Hungarian Jewish leadership demanded on Sunday the resignation of a key government appointee who had compared the World War II deportation of Jews to "a police action against aliens." The Jewish leaders also threatened to boycott government-sponsored events marking the 70th anniversary of the Holocaust in Hungary.
In an unusually strong online statement posted Sunday, the leaders of Mazsihisz, the official Hungarian Jewish umbrella organization, said they were “aghast and find incomprehensible” the “relativization of the Holocaust” by a new historical institute called Veritas, which the government established in November.
Mazsihisz demanded the resignation of Veritas Director Sandor Szakaly, who in a recent interview called the 1941 deportation of Jews to Kamenets-Podolsk, Ukraine “a police action against aliens.”
In July and August 1941, about 18,000 foreign-born Jews who had sought refuge in Hungary at the outbreak of World War II were rounded up and deported to German-held territory in what is now Ukraine. Most of them were among the more than 23,000 Jews murdered by the Nazis at Kamenets-Podolsk at the end of August 1941.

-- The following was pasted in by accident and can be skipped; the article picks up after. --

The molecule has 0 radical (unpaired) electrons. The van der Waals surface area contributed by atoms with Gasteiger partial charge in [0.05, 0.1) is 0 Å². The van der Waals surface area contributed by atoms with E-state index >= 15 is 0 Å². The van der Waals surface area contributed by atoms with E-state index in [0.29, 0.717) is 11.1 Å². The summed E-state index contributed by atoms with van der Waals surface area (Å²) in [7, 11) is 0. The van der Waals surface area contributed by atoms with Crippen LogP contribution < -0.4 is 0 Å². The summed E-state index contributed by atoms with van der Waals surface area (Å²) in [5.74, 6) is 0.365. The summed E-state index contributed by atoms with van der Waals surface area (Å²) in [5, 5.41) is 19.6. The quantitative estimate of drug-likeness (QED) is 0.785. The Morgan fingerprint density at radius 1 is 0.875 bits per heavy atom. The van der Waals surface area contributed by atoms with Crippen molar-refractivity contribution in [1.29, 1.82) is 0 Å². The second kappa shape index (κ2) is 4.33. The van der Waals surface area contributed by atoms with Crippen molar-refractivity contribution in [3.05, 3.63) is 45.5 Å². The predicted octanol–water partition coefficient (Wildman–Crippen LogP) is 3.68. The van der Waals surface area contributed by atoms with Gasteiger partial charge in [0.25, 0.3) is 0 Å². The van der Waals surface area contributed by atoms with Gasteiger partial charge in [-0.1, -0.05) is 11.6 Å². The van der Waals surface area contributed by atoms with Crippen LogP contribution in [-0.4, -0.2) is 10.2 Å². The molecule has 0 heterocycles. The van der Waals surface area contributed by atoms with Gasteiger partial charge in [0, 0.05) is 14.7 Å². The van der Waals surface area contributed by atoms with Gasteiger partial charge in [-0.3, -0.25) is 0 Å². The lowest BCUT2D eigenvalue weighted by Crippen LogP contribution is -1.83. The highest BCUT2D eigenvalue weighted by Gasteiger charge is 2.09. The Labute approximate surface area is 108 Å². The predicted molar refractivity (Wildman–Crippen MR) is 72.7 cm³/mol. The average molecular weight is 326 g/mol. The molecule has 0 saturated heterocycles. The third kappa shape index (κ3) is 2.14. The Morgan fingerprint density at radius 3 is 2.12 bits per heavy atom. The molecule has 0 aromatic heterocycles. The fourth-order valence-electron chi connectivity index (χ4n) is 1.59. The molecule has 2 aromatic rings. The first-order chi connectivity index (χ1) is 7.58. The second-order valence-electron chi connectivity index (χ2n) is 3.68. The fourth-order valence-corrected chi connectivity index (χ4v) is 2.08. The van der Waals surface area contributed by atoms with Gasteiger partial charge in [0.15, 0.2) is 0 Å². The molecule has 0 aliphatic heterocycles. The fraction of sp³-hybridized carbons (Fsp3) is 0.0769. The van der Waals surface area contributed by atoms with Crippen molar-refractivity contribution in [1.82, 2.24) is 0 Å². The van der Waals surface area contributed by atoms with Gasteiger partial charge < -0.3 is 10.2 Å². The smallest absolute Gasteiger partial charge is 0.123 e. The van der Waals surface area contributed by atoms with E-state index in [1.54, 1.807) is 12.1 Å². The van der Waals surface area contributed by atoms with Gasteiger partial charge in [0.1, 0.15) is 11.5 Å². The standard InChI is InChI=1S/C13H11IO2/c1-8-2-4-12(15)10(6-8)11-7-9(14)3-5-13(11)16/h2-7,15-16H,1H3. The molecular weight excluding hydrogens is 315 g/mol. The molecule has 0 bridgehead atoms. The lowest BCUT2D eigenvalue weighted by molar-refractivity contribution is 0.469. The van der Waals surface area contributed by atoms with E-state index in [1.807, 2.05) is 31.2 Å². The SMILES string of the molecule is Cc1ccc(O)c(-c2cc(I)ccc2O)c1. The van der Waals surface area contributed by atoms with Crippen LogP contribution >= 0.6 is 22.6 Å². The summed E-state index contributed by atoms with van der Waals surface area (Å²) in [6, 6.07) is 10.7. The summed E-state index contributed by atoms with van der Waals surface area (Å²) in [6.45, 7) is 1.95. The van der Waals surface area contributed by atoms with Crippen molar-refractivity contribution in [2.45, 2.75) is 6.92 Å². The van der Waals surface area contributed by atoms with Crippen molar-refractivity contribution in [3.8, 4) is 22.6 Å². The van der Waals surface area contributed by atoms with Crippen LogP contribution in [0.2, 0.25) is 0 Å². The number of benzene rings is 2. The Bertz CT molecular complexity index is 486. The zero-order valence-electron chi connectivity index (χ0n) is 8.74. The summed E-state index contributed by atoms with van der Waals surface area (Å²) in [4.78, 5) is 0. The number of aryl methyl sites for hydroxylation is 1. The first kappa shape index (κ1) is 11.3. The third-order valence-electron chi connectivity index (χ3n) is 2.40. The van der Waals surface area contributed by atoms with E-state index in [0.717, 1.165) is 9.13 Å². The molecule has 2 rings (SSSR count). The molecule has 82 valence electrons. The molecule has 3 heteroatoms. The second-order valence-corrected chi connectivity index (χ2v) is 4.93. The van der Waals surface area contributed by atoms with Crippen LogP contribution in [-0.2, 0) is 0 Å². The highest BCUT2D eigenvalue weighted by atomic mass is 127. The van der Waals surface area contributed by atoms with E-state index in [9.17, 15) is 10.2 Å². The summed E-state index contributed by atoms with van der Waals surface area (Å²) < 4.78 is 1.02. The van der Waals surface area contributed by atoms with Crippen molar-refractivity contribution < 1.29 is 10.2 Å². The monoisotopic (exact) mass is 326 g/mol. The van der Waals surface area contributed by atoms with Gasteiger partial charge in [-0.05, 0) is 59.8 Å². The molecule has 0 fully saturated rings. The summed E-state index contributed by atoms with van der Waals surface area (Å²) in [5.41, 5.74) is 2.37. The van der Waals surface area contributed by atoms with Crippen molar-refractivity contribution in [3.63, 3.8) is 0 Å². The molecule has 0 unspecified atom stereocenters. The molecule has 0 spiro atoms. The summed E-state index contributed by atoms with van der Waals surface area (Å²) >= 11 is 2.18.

“After the failure of [Szakaly’s] past efforts at falsifying history, we expect him to resign from his position,” the statement said.
Hungary’s conservative government, headed by Prime Minister Viktor Orban, has designated 2014 as Holocaust Memorial Year, with a series of events and initiatives planned.
The Mazsihisz statement urged politicians not to use the Holocaust anniversary as a political tool in the run-up to elections this spring, and asked “all concerned” to refrain from “rewriting our past.”
The statement also said: “If the government of Hungary is serious about facing the true history of the Holocaust, it should immediately put an end to the disrespectful behavior that is ruinous for the credibility of the memorial year of 2014.”
The statement added that Mazsihisz is “seriously contemplating refraining from participation in the events of the Holocaust Year” because of Szakaly’s statements and several other issues. These include “the lack of information about the ideology” of a new government-sponsored Holocaust memorial center and museum slated to open in April; the plans to erect a monument to the German occupation of Hungary; what it said was the “falsification of history” in a series of broadcasts on Hungarian Radio, and recent attempts to rehabilitate the memory of Hungary’s World War II leader Miklos Horthy.
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